State legislators are moving to make South Dakota the ninth state to protect unborn babies from abortions when they begin to feel pain.
The South Dakota state House overwhelmingly approved a 20-week abortion ban on Monday in a 59-7 vote, according to the Associated Press. The bill would end abortions at the 20 week mark when unborn babies can feel pain, and it would penalize abortionists who violate the law with up to a year in jail and a $2,000 fine, according to the report. The only exceptions would be in certain medical emergency cases, the report states.
“These are people just like you and me,” said state Rep. Isaac Latterell, House sponsor of the bill. He added that the bill recognizes “the humanity of unborn children.”
South Dakota has one abortion clinic left, a Planned Parenthood in Sioux Falls that does abortions up to 14 weeks; however, the new bill would ensure that later abortions will not be done in the future in the state. More than 18,000 very late term abortions are performed every year on perfectly healthy unborn babies in America.
The amended bill moves to the state Senate for consideration, the report states. The bill seems likely to pass given that the state Senate approved a previous version of the bill earlier this year. Gov. Dennis Daugaard, who is pro-life, has not indicated whether he will sign it if it reaches his desk, according to the report.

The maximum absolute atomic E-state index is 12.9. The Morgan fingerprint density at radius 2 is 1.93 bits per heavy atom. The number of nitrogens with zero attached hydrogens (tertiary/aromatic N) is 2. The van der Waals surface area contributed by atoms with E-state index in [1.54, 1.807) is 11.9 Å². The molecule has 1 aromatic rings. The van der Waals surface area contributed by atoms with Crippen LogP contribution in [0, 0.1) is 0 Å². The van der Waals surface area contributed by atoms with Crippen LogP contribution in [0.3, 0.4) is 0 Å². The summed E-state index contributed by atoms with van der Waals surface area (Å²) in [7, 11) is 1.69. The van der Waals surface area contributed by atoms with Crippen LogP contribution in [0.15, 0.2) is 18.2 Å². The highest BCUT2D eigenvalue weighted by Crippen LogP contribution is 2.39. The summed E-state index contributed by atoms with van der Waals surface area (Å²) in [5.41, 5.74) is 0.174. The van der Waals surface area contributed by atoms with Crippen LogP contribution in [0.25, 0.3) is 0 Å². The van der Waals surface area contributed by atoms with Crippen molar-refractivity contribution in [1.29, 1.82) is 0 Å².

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The bill is modeled after the Pain-Capable Unborn Child Protection Act, which has become law in 12 states: Alabama, Arkansas, Georgia, Idaho, Kansas, Louisiana, Nebraska, North Dakota, Oklahoma, Texas, West Virginia and Wisconsin.
A national poll by The Polling Company found that, after being informed that there is scientific evidence that unborn children are capable of feeling pain at least by 20 weeks, 64% would support a law banning abortion after 20 weeks, unless the mother’s life was in danger. Only 30% said they would oppose such a law.
Though abortion advocates deny the science of fetal pain, researchers have fully established fetal pain at 20 weeks or earlier. Dr. Steven Zielinski, an internal medicine physician from Oregon, is one of the leading researchers into it. He first published reports in the 1980s to validate research showing evidence for unborn pain.
He has testified before Congress that an unborn child could feel pain at “eight-and-a-half weeks and possibly earlier” and that a baby before birth “under the right circumstances, is capable of crying.”
He and his colleagues Dr. Vincent J. Collins and Thomas J. Marzen wrote, “The functioning neurological structures necessary to suffer pain are developed early in a child’s development in the womb.”
“Functioning neurological structures necessary for pain sensation are in place as early as 8 weeks, but certainly by 13 1/2 weeks of gestation. Sensory nerves, including nociceptors, reach the skin of the fetus before the 9th week of gestation. The first detectable brain activity occurs in the thalamus between the 8th and 10th weeks. The movement of electrical impulses through the neural fibers and spinal column takes place between 8 and 9 weeks gestation. By 13 1/2 weeks, the entire sensory nervous system functions as a whole in all parts of the body,” they continued.
Further research showed that hormone levels in unborn babies decrease when pain-relievers are supplied, LifeNews previously reported.
As a result of this research, a pro-life Utah state senator recently proposed legislation to require that unborn babies be given anesthesia prior to being killed in an abortion.